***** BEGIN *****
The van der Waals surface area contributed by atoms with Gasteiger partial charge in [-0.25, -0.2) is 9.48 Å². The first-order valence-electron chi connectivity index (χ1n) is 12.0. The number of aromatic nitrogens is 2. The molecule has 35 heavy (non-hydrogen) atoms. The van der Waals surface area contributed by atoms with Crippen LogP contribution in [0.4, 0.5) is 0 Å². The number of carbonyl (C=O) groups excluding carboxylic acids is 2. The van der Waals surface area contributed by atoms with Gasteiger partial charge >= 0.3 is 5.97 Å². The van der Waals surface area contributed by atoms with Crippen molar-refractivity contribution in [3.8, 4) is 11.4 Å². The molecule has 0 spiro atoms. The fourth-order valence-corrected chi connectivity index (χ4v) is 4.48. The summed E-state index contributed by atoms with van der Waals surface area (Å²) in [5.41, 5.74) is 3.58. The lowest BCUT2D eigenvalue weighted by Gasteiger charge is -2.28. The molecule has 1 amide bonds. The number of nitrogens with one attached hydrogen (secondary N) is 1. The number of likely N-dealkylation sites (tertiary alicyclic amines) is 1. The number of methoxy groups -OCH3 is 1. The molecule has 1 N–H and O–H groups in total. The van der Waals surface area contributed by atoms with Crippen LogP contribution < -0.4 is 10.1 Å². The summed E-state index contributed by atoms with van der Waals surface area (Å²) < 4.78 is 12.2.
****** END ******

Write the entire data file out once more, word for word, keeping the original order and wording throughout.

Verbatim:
The van der Waals surface area contributed by atoms with Gasteiger partial charge in [-0.25, -0.2) is 9.48 Å². The first-order valence-electron chi connectivity index (χ1n) is 12.0. The number of aromatic nitrogens is 2. The molecule has 35 heavy (non-hydrogen) atoms. The van der Waals surface area contributed by atoms with Crippen LogP contribution in [0.4, 0.5) is 0 Å². The number of carbonyl (C=O) groups excluding carboxylic acids is 2. The van der Waals surface area contributed by atoms with Gasteiger partial charge >= 0.3 is 5.97 Å². The van der Waals surface area contributed by atoms with Crippen molar-refractivity contribution in [3.8, 4) is 11.4 Å². The molecule has 0 spiro atoms. The fourth-order valence-corrected chi connectivity index (χ4v) is 4.48. The summed E-state index contributed by atoms with van der Waals surface area (Å²) in [5.41, 5.74) is 3.58. The lowest BCUT2D eigenvalue weighted by Gasteiger charge is -2.28. The molecule has 1 amide bonds. The number of nitrogens with one attached hydrogen (secondary N) is 1. The number of likely N-dealkylation sites (tertiary alicyclic amines) is 1. The number of methoxy groups -OCH3 is 1. The molecule has 1 N–H and O–H groups in total. The van der Waals surface area contributed by atoms with Crippen LogP contribution < -0.4 is 10.1 Å². The summed E-state index contributed by atoms with van der Waals surface area (Å²) < 4.78 is 12.2.